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Os Mutantes

Psychedelic/Space Rock

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5 stars Anyone who didn't rate this 5 stars cannot be said to have any knowledge about overall rock n roll. This is the debut album from the band that would grow to be Brazil's finest, and then prove to be the best band ever without achieving world-wide recognition. Dudes, this has "FIVE-STAR" written all over it!!

This is worth your money just for the historical value alone, as it contains great songs written by the Tropicalia flagmen Caetano Veloso and Gilberto Gil. Maestro Rogerio Duprat's arrangements are pictorical, modern and avant-gardeish. Sergio Dias' guitars are rotten dirty, flawlessly rambling over Jorge Ben's acoustic guitar as in "A Minha Menina" and giving away sweet leslie feelings as in "Baby", Sergio is unforgettable for his unique tone and playing and establishes his personality in this record alone. Rita Lee's finest does not resides in her vocal habilities, but on her fabulous percussions, or who else would play tropicalia over the sound of breaking crystal? Arnaldo Baptista sounds quiet but some times appears screaming and partying around with hammonds and moogs, and his bass playing is spectacular. No one, listening to this record could have thought he would grow to be the closest thing to a south-american Syd Barrett.

Listen to this record and watch the best band ever transmutate itself into a Traditional Dixieland Jazz Band ("Senhor F"), a classic Brazilian Northwest Troubadour ("Adeus, Maria Fulô"), a French cult singer ("Le Premier Bonheur Du Jour"), a Tropicalia-chanting choir ("Bat Macumba") and much more just to prove its supremacy in a debut album.

I repeat, the best band of all times.

Report this review (#28661)
Posted Wednesday, September 15, 2004 | Review Permalink
5 stars Definitively, a masterpiece!!! "Panis et Circensis" is truly a psychedelic anthem and "Baby", one of the greatest hits of Brazilian music ever! What makes this album a masterpiece is the pioneerism of Os Mutantes on improvising musical instruments out of some utensils such as sprays and some other stuff... It's notorious the influence of Tropicalia in some songs which mixes Brazilian folkloric genres and foreign rock music - some part of Os Mutante's originallity came from it. "Le Premier Bonheur Du Jour" is another song that really touches me. Rita Lee's angelic voice singing in french and the intial bass(?) solo...
Report this review (#28663)
Posted Monday, May 16, 2005 | Review Permalink
Honorary Collaborator / Retired Admin
4 stars Think about it 1: Brazil was totally outside the musical mainstream in the 60s (and still partially is) and basically the only thing gringos knew about us were flamboyant epic sambas like Barroso's 'Aquarela do Brasil' or some jazz-influenced bossa nova.

Think about it 2: Mutantes' core members: Rita Lee and brothers Arnaldo and Sergio Dias Baptista were doing experimental and proto-psychedelic music since they were teenagers in 1964-65 (although with a different band name).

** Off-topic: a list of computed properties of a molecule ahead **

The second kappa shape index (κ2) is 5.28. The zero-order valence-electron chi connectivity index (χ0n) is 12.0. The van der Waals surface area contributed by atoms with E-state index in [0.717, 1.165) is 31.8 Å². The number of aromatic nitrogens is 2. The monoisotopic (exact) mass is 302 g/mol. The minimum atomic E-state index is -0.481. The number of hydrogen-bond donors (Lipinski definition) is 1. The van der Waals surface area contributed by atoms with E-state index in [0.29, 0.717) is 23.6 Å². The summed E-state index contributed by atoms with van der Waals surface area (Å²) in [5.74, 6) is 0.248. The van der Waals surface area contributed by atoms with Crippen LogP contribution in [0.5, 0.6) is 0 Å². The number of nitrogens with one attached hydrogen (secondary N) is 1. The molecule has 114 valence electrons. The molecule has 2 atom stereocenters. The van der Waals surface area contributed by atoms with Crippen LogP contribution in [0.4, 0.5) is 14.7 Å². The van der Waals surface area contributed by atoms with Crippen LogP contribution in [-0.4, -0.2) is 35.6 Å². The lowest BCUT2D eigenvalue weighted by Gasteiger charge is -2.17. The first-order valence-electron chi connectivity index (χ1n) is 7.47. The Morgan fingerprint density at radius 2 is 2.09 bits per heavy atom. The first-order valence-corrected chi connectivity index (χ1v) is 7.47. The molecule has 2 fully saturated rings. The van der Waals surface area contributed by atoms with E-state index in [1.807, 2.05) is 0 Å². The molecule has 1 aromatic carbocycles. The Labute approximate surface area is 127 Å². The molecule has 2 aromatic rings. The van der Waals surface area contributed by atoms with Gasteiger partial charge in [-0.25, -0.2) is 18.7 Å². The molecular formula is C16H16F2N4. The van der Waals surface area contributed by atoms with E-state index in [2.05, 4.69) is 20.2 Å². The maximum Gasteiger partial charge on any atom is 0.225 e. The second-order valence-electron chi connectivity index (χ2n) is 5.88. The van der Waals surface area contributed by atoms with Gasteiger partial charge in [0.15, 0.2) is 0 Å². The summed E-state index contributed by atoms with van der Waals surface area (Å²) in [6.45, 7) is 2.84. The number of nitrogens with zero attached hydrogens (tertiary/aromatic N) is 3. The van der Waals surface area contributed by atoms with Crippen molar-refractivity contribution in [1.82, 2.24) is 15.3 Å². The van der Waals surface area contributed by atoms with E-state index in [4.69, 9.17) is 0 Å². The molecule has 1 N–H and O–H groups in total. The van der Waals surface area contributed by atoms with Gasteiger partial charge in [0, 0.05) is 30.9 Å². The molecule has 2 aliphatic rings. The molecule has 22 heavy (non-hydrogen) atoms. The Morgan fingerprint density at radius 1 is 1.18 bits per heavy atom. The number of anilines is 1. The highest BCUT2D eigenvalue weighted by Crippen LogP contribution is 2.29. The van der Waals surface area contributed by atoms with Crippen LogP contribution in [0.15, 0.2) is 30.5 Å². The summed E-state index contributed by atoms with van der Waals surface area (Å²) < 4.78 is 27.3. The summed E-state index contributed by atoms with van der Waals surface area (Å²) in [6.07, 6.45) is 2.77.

Think about it 3: Mutantes achieved an extraordinary deed of becoming really proto-prog masters. After being discovered in Europe and North America in the 70s they start to shine brilliantly.

The majority of the album songs are now part of the Brazilian imaginary collective, even covers like 'Minha menina' that became much better known through Mutantes version.

Try 'Panis et Circensis', experiment 'Bat macumba', eat 'Ave Gengis Khan', drink 'Trem fantasma' and you'll be entirely satisfied.

A clear 4-star work edging the mastering step!

Report this review (#55916)
Posted Friday, November 11, 2005 | Review Permalink
4 stars Awesome debute album, showing Mutantes´ ability to be creative, great musicians and jokers. Listen carefully to the arrengements made by Duprat, one of the responsible for Tropicália, a movement that created the first trully brazilian rock.
Report this review (#128936)
Posted Monday, July 16, 2007 | Review Permalink
2 stars According to Floco, a fellow reviewer, I quote "anyone who didn't rate this album with 5 stars cannot be said to have any knowledge about overall rock n roll".

First of all, this album has nothing to do with rock'n'roll. And even if I am really looking deep and deeper, I can hardly find lots of psyche mood in this album (even if a short portion of "O Relógio" can be related to this style). Some pleasant Brazilian music ("A Minha Menina"), nice melodies but little to write home about: this is what you can expect from this debut album.

And even if some might be laudatory about a song like "Adeus Maria Fulô", I can't. Below average in terms of prog. Not to mention that psychedelia is absolutely alien to this song. And the syrupy "Baby" is far from my meaning of prog music.

This album might have been a local curiosity at the time of release (1968) but "Senhor F" and its fifties jazzy style doesn't move me at all. Ethnic African rhythms, but so boring, during "Bat Macumba" won't change my opinion about this album. Totally overrated.

This release was not a great experience as far as I am concerned. Just listen to the extremely poor "Le Premier Bonheur du Jour" and its very weak lyrics (in French, so unfortunately I am able to understand) to be convinced. A fantastic press nextT type of song (but "Trem Fantasma" is on par, believe me).

All in all, this is a boring album. Prog sounds are scarce and inspiration is about the same level. I even wonder why I rate this one with two stars. Actually, "Tempo no Tempo" should have prevented me to do so, but I am generous in this case. Even if I "don't have any knowledge about overall rock n roll".